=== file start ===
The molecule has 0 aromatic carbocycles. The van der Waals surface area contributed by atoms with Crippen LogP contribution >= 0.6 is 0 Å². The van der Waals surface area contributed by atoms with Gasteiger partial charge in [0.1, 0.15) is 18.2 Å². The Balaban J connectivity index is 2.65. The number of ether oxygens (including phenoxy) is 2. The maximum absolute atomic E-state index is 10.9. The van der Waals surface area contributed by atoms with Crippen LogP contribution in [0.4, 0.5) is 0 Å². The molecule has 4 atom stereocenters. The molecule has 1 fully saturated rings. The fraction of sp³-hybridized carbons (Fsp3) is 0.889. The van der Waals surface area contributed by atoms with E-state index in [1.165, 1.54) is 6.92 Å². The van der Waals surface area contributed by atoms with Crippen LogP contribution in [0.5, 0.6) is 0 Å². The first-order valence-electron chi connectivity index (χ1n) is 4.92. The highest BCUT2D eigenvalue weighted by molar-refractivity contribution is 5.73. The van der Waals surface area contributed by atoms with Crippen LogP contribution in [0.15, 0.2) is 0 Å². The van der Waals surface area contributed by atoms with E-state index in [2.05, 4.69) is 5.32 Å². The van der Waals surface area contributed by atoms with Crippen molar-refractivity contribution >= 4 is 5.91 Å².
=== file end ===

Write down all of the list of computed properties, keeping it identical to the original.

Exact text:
The molecule has 0 aromatic carbocycles. The van der Waals surface area contributed by atoms with Crippen LogP contribution >= 0.6 is 0 Å². The van der Waals surface area contributed by atoms with Gasteiger partial charge in [0.1, 0.15) is 18.2 Å². The Balaban J connectivity index is 2.65. The number of ether oxygens (including phenoxy) is 2. The maximum absolute atomic E-state index is 10.9. The van der Waals surface area contributed by atoms with Crippen LogP contribution in [0.4, 0.5) is 0 Å². The molecule has 4 atom stereocenters. The molecule has 1 fully saturated rings. The fraction of sp³-hybridized carbons (Fsp3) is 0.889. The van der Waals surface area contributed by atoms with E-state index in [1.165, 1.54) is 6.92 Å². The van der Waals surface area contributed by atoms with Crippen LogP contribution in [0.5, 0.6) is 0 Å². The first-order valence-electron chi connectivity index (χ1n) is 4.92. The highest BCUT2D eigenvalue weighted by molar-refractivity contribution is 5.73. The van der Waals surface area contributed by atoms with Crippen LogP contribution in [0.15, 0.2) is 0 Å². The van der Waals surface area contributed by atoms with E-state index in [2.05, 4.69) is 5.32 Å². The van der Waals surface area contributed by atoms with Crippen molar-refractivity contribution >= 4 is 5.91 Å².